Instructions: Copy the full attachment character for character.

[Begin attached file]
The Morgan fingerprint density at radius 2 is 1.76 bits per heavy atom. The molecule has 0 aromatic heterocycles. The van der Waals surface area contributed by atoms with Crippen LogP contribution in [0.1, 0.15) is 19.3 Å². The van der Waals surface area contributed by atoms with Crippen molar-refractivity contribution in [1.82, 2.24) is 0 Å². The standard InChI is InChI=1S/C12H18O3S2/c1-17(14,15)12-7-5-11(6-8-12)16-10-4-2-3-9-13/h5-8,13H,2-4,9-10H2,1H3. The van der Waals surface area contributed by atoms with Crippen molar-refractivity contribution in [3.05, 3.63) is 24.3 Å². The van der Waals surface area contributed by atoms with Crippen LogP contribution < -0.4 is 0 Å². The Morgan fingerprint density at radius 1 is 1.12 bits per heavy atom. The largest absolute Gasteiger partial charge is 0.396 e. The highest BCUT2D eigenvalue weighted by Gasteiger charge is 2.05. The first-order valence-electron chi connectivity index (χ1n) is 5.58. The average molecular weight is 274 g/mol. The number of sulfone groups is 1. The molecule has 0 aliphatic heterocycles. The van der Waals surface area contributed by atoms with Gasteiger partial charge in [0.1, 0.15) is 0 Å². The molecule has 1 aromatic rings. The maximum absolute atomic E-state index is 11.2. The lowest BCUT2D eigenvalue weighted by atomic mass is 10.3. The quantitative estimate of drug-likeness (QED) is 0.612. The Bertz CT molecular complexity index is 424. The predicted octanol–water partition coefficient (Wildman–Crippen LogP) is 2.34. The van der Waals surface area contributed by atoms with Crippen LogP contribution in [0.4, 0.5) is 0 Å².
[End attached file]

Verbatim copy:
The Morgan fingerprint density at radius 2 is 1.76 bits per heavy atom. The molecule has 0 aromatic heterocycles. The van der Waals surface area contributed by atoms with Crippen LogP contribution in [0.1, 0.15) is 19.3 Å². The van der Waals surface area contributed by atoms with Crippen molar-refractivity contribution in [1.82, 2.24) is 0 Å². The standard InChI is InChI=1S/C12H18O3S2/c1-17(14,15)12-7-5-11(6-8-12)16-10-4-2-3-9-13/h5-8,13H,2-4,9-10H2,1H3. The van der Waals surface area contributed by atoms with Crippen molar-refractivity contribution in [3.05, 3.63) is 24.3 Å². The van der Waals surface area contributed by atoms with Crippen LogP contribution < -0.4 is 0 Å². The Morgan fingerprint density at radius 1 is 1.12 bits per heavy atom. The largest absolute Gasteiger partial charge is 0.396 e. The highest BCUT2D eigenvalue weighted by Gasteiger charge is 2.05. The first-order valence-electron chi connectivity index (χ1n) is 5.58. The average molecular weight is 274 g/mol. The number of sulfone groups is 1. The molecule has 0 aliphatic heterocycles. The van der Waals surface area contributed by atoms with Gasteiger partial charge in [0.1, 0.15) is 0 Å². The molecule has 1 aromatic rings. The maximum absolute atomic E-state index is 11.2. The lowest BCUT2D eigenvalue weighted by atomic mass is 10.3. The quantitative estimate of drug-likeness (QED) is 0.612. The Bertz CT molecular complexity index is 424. The predicted octanol–water partition coefficient (Wildman–Crippen LogP) is 2.34. The van der Waals surface area contributed by atoms with Crippen LogP contribution in [0.4, 0.5) is 0 Å².